Long-term funding for OSU-Cascades is absent from Gov. John Kitzhaber’s proposed budget, though it’s possible the Legislature could include money for the branch campus in its version of the budget.
As the university struggles with a legal challenge to the first phase of its new campus, the news this week about support for later stages wasn’t a surprise, according to the school’s top administrator, Becky Johnson. For every legislative session, the state’s public universities put together a prioritized list of capital projects. Because the needs outstrip the supply of public money, the list offers the Legislature and governor an idea of what projects are most important.
Funding for OSU-Cascades wasn’t seen as the top need for Oregon State University’s overall operations, as two other projects were listed above the $30 million OSU requested for its Bend campus.
Those two other projects, a $25 million expansion of OSU’s Marine Studies Center and a new $30 million forest science complex, were included in the governor’s proposed budget.
“Right now we need to focus on developing (the first phase) of our campus,” Johnson said Friday. “If all the university presidents had seen that our campus was getting developed and looked like it was getting full, there may have been a greater urgency to help us expand. Right now we have to spend the money we do have.”
OSU-Cascades already received $16 million in state bonds, backed by $4 million in university funds and just less than $5 million in philanthropic support. That money is earmarked to develop the first phase of the campus, a 10-acre parcel with dorms and academic buildings on Bend’s west side. The project is being challenged at the Oregon Land Use Board of Appeals by Truth In Site, an organization of neighbors concerned about the university’s impact on traffic and parking. The university’s proposal has already been approved by an independent hearings officer and the Bend City Council.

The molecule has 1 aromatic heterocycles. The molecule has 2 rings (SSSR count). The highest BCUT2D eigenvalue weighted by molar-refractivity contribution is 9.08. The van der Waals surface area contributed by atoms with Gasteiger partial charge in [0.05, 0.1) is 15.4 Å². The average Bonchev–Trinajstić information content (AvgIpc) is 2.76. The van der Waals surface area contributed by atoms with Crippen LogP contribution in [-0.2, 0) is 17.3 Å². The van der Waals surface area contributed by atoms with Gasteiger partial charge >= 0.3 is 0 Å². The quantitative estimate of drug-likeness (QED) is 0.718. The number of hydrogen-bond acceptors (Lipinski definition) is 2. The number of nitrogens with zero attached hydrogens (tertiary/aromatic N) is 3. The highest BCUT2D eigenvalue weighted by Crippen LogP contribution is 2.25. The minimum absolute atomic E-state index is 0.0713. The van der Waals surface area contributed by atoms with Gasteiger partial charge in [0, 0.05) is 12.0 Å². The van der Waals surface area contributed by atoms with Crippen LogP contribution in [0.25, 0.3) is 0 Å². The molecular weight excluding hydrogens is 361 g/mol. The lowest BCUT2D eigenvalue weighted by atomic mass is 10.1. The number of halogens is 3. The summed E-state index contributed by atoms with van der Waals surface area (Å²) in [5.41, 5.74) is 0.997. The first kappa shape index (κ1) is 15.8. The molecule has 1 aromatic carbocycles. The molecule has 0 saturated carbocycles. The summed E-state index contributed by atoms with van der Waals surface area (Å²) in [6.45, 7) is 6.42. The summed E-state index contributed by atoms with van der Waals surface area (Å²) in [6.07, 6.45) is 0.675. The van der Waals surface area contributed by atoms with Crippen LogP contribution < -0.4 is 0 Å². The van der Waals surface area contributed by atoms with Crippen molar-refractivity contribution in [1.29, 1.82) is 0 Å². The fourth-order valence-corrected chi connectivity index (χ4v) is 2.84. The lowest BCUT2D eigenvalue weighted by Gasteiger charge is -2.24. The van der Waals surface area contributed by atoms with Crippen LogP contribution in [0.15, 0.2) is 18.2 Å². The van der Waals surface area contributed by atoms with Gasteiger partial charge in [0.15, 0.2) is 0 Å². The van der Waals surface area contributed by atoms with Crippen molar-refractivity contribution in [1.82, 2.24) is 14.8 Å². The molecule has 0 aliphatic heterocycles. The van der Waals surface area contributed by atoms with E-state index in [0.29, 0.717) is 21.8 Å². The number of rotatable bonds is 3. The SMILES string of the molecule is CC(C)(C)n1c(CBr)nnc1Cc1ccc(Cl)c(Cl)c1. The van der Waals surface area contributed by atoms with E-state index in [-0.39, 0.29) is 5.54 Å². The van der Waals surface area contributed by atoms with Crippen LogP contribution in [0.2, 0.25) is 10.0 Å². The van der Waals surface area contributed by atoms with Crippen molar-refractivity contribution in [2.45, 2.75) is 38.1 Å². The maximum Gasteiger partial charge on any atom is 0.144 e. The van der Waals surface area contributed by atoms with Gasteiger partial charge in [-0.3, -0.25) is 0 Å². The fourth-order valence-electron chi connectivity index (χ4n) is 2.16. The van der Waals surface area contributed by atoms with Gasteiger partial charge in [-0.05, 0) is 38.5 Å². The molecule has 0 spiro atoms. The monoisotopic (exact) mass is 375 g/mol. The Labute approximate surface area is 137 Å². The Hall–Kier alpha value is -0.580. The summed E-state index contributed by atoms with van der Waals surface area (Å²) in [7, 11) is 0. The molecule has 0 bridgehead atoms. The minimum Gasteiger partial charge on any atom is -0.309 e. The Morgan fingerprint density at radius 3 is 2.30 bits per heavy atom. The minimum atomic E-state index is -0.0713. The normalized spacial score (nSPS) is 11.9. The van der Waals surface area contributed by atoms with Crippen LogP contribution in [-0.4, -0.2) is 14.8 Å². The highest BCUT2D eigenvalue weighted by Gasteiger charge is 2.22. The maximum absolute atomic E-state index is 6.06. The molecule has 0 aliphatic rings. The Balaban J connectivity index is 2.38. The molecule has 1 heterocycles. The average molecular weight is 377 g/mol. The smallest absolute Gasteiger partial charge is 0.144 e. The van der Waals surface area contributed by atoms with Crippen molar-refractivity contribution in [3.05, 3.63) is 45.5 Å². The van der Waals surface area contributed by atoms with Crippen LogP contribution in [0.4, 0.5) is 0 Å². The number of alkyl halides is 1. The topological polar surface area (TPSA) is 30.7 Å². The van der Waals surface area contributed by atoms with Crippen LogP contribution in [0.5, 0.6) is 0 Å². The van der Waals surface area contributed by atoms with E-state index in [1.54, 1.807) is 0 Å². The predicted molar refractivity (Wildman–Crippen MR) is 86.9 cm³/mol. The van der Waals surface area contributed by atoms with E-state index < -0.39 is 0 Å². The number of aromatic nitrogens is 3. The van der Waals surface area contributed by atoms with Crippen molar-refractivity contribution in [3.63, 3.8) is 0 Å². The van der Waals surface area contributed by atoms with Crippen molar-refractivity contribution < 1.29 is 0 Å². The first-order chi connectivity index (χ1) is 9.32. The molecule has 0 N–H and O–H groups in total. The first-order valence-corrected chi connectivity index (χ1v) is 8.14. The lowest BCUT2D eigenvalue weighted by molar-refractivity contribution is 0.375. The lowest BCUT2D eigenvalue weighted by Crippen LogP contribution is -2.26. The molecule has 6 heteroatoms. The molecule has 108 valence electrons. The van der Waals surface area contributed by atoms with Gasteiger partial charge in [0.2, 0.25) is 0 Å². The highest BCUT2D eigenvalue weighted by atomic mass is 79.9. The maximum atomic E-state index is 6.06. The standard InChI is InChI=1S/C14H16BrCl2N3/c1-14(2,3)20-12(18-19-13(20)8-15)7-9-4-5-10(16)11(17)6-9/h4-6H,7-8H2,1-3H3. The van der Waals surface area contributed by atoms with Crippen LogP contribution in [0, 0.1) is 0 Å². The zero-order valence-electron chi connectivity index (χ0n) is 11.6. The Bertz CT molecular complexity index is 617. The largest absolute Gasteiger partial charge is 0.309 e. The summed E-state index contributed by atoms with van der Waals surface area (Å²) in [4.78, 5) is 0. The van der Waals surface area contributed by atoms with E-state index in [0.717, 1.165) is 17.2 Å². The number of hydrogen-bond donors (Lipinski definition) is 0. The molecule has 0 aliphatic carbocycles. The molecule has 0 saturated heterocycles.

The $30 million request, which would be complemented with $10 million in university funds, could be used to build additional buildings in a 46-acre former pumice mine adjacent to the 10 acres the university already purchased. OSU-Cascades hasn’t closed on the larger property and halted its evaluation of whether reclaiming the mine would be feasible, though an initial geotechnical review found no major obstacles.
Johnson said the university plans to go to the Legislature this upcoming session to lobby for $2 million of the $30 million it originally wanted, money she said the campus needs to plan for the expansion. Even if that funding wouldn’t allow OSU-Cascades to build anything, Johnson said it would allow it to lay a road map, leading to the pumice mine or elsewhere. “I don’t think we’ll be getting the ($30 million) this session, but it’s possible for 2017-19,” Johnson said, referencing the budget the Legislature will consider in just more than two years.
State Rep.-elect Knute Buehler, R-Bend, said during his campaign he would work to secure long-term funding for OSU-Cascades, but on Thursday said he hadn’t yet looked at the governor’s budget.
“I’m going to have to talk to OSU and get their perspective on it,” Buehler said.
Steve Clark, OSU’s vice president of university relations and marketing, said the university administration in Corvallis considers funding OSU-Cascades a top priority, but “overall is pleased with the budget.”
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